CHAMPAIGN — Early in the season, the Illinois football team’s offense didn’t draw much negative attention.
For the most part, the unit seemed to be doing its job, topping 30 points three times in its first six games.
The low point for the offense came in a 9-6 win against Iowa on Oct. 8, though that was explained away by the performance of the Hawkeyes’ defense, which ranks sixth nationally in yards allowed.
The Iowa game was followed by consecutive 26-point efforts in Illinois wins against Minnesota and Nebraska. Not exactly a scoring outburst, but good enough. And that was the bottom line. The offense in the first eight weeks helped the team earn seven wins.
After eight games, the team ranked No, 58 nationally in total offense and No. 85 in scoring.
The last three weeks, the offense hasn’t played well enough.
Illinois was held to 15, 24 and 17 points in losses to Michigan State, Purdue and Michigan. What once seemed like a team headed to the Big Ten title game now is a long shot to reach Indianapolis, needing Nebraska to beat Iowa on Friday and then for Indiana to beat Purdue along with the Illini winning at Northwestern.
And the blame, for the most part, falls on the offense.
Statistically, the offense hasn’t cratered, but the numbers are going in the wrong direction. The team is No. 64 in yards per game and No. 93 in points per game. Not a neighborhood where a lot of winning teams reside.
It is still a move up from 2021, when the offense ranked No. 112 in yards and No. 115 in scoring.
Looking for answersFirst-year Illinois offensive coordinator Barry Lunney Jr. had his weekly meeting with the media Monday afternoon at Memorial Stadium. Many of the questions were some version of “What’s wrong?” Especially on Saturday at Michigan.
“We weren’t consistent enough through the course of the game to do enough to help us win the game,” the former Texas San Antonio offensive coordinator said. “It wasn’t one play or one particular series. It was a cumulative effect.”
The Michigan defense entered the game ranked No. 1 nationally in yards allowed. Lunney was quick to credit the unbeaten Wolverines.
“We needed to play a really clean game and we certainly, at times, did that,” Lunney said. “Then it just reared its head at inopportune times that ultimately affected the outcome of the game.”
Lunney and the staff talked to the players Sunday about some of issues on offense.
“I think we have enough talent. We have enough grit and toughness that when we do things the way we’re capable of doing them, we can move the ball and score points on whoever we play,” Lunney said. “But when we don’t, the margin for error is pretty slim. When I don’t put them in good position at times with play calls and we don’t execute the way we’re capable of, then I think you see the results of punting and being three and out. There’s a real fine line there.”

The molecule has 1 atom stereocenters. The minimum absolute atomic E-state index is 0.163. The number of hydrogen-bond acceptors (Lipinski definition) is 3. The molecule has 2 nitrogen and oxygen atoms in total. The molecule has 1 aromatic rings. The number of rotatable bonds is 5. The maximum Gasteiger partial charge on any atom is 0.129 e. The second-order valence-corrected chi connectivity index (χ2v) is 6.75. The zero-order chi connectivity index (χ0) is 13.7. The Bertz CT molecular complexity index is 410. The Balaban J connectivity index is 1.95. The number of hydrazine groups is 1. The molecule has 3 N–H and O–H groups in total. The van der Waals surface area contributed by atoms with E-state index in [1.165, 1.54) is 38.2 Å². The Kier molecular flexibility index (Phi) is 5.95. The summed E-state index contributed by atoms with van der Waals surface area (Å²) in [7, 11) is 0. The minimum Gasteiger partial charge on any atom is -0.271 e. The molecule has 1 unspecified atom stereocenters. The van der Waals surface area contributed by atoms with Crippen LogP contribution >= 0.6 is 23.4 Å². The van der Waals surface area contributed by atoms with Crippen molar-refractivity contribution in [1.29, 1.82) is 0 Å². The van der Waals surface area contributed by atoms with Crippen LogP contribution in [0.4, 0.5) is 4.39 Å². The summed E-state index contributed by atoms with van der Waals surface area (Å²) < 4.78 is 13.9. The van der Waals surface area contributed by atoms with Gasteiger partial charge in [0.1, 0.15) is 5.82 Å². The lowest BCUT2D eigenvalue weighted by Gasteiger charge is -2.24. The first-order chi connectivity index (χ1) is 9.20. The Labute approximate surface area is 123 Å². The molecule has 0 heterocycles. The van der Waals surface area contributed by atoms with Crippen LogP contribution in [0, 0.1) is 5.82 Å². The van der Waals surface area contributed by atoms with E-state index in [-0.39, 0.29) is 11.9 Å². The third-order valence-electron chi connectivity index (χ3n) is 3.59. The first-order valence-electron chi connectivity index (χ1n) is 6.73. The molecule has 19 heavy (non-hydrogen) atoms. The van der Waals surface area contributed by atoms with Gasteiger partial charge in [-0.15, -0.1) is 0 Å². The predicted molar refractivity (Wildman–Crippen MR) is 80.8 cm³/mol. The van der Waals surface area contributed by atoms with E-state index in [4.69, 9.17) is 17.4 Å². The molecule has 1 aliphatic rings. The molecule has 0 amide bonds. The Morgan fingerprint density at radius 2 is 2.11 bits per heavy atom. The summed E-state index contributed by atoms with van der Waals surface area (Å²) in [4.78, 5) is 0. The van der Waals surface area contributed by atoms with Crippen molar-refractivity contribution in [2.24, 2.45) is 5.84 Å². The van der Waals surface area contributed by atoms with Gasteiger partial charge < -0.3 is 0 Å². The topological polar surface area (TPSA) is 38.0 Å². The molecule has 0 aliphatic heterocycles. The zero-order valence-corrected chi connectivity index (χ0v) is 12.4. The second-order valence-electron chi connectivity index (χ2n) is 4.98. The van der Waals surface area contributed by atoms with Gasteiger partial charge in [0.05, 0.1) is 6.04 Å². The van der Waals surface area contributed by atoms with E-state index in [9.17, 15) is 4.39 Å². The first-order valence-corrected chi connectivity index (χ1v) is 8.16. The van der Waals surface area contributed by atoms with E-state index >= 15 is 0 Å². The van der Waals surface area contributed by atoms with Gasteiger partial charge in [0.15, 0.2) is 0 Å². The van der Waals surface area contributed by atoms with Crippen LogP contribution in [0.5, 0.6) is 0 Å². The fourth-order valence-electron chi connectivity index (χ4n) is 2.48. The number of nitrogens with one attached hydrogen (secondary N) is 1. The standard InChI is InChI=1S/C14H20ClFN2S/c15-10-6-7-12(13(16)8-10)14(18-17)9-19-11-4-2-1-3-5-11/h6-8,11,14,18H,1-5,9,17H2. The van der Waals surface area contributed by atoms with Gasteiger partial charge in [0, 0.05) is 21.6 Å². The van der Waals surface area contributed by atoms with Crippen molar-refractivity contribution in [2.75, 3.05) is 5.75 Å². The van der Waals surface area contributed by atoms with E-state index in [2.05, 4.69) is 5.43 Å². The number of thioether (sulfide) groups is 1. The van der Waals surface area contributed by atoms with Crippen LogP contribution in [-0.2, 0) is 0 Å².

Lunney doesn’t question the effort he’s seeing from the players.
“We play hard and our guy’s give-a-care meters are really strong,” Lunney said. “They compete. They do what we ask them. I’m pleased with all those things, the way they take coaching and try to apply it.”
Catching onLate in the game against Michigan, Illinois missed a chance to retain possession when it went three-and-out with fewer than three minutes left in the fourth quarter. Needless to say, it was a big moment with Illinois leading 17-16 only to see Michigan kick a game-winning field goal with nine seconds left for a 19-17 win after three runs by Chase Brown, along with a holding penalty, brought out Illini punter Hugh Robertson.
“The best thing for the team is to get the first down,” Lunney said. “You certainly didn’t want to chunk the ball three times and have three incompletions in a row. You always look back through those situations and say, ‘What could we have done differently?”
At the start of the season, Lunney’s offense was new to Illinois opponents. That was an advantage that might be fading.
“That’s kind of gone away,” Lunney said. “On the flip side, there was an element of surprise for us. We weren’t sure what we were going to see because we didn’t know what people were preparing for us.”
While Lunney and the offensive staff are focused solely this week on Saturday’s 2:30 p.m. kickoff at Northwestern, they will have a chance to tweak the offense before the team’s bowl game.
“It always gives you a little bit of time, mixed in with recruiting, to pause and figure out are there some things that you can that is unique for the bowl game,” Lunney said. “A lot of it depends on who you play and what they present. You always see new wrinkles at bowl time.”
Staying putIt is clear that coach Bret Bielema and the Illinois administration are happy with Lunney. Earlier in the month, the school gave Lunney a contract extension and a sizable raise.
It continues a Bielema-Lunney relationship that extends back to their earlier time together at Arkansas.
“Obviously, it meant a lot,” Lunney said, “He’s been good to me over the years. I’’m not talking about from a contract standpoint, but just the way he has helped mentor me and guide me and empower me. He’s obviously somebody I really enjoy working for.”
When Lunney was approached about a contract extension, he appreciated the commitment from Illinois.
“This is where I want to be,” he said, “and this is where they want me to be and help build this program on a consistent basis and a yearly basis.”
Bob Asmussen can be reached at 217-393-8248 or by email at email@example.com.